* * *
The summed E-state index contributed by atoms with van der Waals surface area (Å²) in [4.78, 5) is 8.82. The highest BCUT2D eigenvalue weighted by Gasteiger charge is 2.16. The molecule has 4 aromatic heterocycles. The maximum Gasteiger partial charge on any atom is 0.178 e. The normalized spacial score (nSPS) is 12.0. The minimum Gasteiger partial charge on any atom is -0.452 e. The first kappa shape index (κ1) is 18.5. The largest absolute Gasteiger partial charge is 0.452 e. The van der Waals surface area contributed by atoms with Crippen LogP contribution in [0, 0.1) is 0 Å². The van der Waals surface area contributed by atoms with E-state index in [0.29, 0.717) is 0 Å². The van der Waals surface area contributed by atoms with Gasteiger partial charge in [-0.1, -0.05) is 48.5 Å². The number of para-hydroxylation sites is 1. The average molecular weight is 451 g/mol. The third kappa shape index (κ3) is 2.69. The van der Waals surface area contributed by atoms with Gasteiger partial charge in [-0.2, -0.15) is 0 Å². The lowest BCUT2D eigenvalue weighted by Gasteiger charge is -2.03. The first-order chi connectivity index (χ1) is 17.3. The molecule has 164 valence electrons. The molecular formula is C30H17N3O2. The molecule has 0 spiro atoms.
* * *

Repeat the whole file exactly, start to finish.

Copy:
The summed E-state index contributed by atoms with van der Waals surface area (Å²) in [4.78, 5) is 8.82. The highest BCUT2D eigenvalue weighted by Gasteiger charge is 2.16. The molecule has 4 aromatic heterocycles. The maximum Gasteiger partial charge on any atom is 0.178 e. The normalized spacial score (nSPS) is 12.0. The minimum Gasteiger partial charge on any atom is -0.452 e. The first kappa shape index (κ1) is 18.5. The largest absolute Gasteiger partial charge is 0.452 e. The van der Waals surface area contributed by atoms with Crippen LogP contribution in [0, 0.1) is 0 Å². The van der Waals surface area contributed by atoms with E-state index in [0.29, 0.717) is 0 Å². The van der Waals surface area contributed by atoms with Gasteiger partial charge in [-0.1, -0.05) is 48.5 Å². The number of para-hydroxylation sites is 1. The average molecular weight is 451 g/mol. The third kappa shape index (κ3) is 2.69. The van der Waals surface area contributed by atoms with Gasteiger partial charge in [-0.2, -0.15) is 0 Å². The lowest BCUT2D eigenvalue weighted by Gasteiger charge is -2.03. The first-order chi connectivity index (χ1) is 17.3. The molecule has 164 valence electrons. The molecular formula is C30H17N3O2. The molecule has 0 spiro atoms.